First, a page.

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    Corneal biomechanics and small-incision lenticule extraction: What is the evidence?

    A conservative approach, as with LASIK and PRK, should be adopted while evidence mounts

    The introduction of small-incision lenticule extraction (SMILE) in the clinical practice of refractive surgery has led to an increase of debates regarding the preservation of corneal biomechanics following laser refractive surgery. One of controversial topics discussed has been the potential major advantage of SMILE over LASIK in terms of corneal biomechanics.

    Considering that Bowman’s layer is stiffer than anterior stroma, and in turn, the anterior stroma stiffer than the posterior,1 as well as these stiffer layers being much preserved in SMILE, it can be hypothesised that SMILE provides a better preservation of corneal biomechanics than LASIK and photorefractive keratectomy (PRK).2 In fact, mathematical biomechanical models have suggested that deeper corrections in the stroma may be possible in SMILE without additional risk for ectasia, because the residual stromal bed supports a greater stress in LASIK than in SMILE.3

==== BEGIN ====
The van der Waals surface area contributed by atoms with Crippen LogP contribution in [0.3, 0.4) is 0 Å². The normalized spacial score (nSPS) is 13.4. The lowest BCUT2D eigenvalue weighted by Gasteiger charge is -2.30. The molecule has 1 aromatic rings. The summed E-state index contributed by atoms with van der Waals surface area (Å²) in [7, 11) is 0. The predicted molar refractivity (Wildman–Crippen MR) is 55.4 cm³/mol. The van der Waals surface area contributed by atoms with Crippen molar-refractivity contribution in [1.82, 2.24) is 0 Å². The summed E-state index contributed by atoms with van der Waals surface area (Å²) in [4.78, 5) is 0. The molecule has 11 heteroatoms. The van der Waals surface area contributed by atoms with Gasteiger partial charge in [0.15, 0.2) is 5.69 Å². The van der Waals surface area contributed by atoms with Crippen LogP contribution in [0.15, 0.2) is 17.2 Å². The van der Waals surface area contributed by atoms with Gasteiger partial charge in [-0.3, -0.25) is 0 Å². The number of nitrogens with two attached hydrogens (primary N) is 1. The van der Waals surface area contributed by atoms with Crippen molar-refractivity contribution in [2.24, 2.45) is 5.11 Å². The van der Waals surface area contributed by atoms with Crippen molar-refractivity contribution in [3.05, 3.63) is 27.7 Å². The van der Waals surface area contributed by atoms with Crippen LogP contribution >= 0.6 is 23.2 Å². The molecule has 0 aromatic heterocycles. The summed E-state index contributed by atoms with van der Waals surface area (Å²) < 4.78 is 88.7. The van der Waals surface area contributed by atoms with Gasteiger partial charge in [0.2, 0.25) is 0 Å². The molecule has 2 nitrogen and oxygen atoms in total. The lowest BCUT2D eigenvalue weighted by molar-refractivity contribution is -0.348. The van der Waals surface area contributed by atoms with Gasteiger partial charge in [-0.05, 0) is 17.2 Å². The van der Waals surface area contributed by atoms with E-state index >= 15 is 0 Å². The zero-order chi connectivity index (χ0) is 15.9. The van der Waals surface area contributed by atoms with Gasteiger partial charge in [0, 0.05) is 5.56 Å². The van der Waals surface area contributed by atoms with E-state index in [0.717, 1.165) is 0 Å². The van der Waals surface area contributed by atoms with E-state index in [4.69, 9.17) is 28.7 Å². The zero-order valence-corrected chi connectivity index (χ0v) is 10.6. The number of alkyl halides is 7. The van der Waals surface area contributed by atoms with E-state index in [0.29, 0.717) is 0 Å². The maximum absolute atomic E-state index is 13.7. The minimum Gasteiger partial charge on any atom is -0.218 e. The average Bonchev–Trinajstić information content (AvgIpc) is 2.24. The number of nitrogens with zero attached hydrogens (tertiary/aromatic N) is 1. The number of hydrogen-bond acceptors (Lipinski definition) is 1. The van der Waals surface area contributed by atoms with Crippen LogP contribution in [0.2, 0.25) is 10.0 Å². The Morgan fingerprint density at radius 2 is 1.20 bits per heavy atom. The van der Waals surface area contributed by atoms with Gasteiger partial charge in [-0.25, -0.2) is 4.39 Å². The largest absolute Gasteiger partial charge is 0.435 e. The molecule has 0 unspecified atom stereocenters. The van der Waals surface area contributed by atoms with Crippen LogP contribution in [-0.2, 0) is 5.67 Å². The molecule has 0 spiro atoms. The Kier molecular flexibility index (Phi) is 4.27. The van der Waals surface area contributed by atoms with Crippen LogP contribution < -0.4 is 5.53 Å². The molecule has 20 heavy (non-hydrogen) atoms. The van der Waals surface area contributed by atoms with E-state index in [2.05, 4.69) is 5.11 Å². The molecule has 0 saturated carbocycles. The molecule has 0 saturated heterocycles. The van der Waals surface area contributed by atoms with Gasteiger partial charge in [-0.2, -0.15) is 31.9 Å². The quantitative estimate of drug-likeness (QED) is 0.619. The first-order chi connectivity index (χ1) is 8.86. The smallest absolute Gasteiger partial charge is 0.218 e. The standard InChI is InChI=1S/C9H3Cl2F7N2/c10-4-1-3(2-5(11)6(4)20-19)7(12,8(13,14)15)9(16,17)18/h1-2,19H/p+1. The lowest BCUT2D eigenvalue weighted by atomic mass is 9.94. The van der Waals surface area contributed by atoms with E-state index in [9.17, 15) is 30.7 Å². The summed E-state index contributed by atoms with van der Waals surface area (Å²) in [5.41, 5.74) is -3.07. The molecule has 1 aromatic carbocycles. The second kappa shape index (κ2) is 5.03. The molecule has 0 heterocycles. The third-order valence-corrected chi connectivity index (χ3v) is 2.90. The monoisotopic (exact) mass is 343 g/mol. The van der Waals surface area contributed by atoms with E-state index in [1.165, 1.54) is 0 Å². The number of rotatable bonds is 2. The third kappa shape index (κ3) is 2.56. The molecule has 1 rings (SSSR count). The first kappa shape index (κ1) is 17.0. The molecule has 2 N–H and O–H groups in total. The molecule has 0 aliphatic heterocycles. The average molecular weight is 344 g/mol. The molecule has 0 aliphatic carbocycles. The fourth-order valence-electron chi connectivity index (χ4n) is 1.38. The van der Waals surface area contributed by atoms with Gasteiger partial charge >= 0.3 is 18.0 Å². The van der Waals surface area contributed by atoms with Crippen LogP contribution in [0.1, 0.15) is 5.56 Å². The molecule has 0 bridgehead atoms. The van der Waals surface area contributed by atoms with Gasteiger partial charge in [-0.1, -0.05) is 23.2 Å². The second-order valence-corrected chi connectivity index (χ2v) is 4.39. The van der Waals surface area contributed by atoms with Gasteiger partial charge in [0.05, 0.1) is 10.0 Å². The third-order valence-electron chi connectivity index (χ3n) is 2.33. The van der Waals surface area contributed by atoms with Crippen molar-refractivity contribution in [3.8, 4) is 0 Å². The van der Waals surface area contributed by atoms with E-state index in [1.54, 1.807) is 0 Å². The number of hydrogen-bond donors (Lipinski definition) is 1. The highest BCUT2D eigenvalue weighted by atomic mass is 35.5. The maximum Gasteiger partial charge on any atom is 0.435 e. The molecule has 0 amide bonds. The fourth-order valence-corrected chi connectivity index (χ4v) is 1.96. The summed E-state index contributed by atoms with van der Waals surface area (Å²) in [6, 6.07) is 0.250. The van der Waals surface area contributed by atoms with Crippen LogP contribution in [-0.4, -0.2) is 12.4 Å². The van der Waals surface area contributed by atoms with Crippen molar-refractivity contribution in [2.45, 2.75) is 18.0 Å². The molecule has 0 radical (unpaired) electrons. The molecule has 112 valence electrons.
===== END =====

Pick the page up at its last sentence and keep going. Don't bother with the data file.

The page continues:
However, simple inferences have to be made with caution, since the characterisation of the biomechanical behaviour of the cornea is a complex process, and cannot be predicted with simple mathematical relationships. Furthermore, the link between corneal stress and ectasia has yet to be defined.

    Indeed, a conservative approach similar to that used for LASIK and PRK should be adopted in clinical practice considering that some ectasias after SMILE have been reported in subjects with normal4 and suspicious topographies.5-7 Despite the suggestions of simulations and some clinical studies, there is an absence of clear clinical evidence favouring the SMILE advantage over other laser refractive surgery techniques in terms of preservation of corneal mechanical properties.

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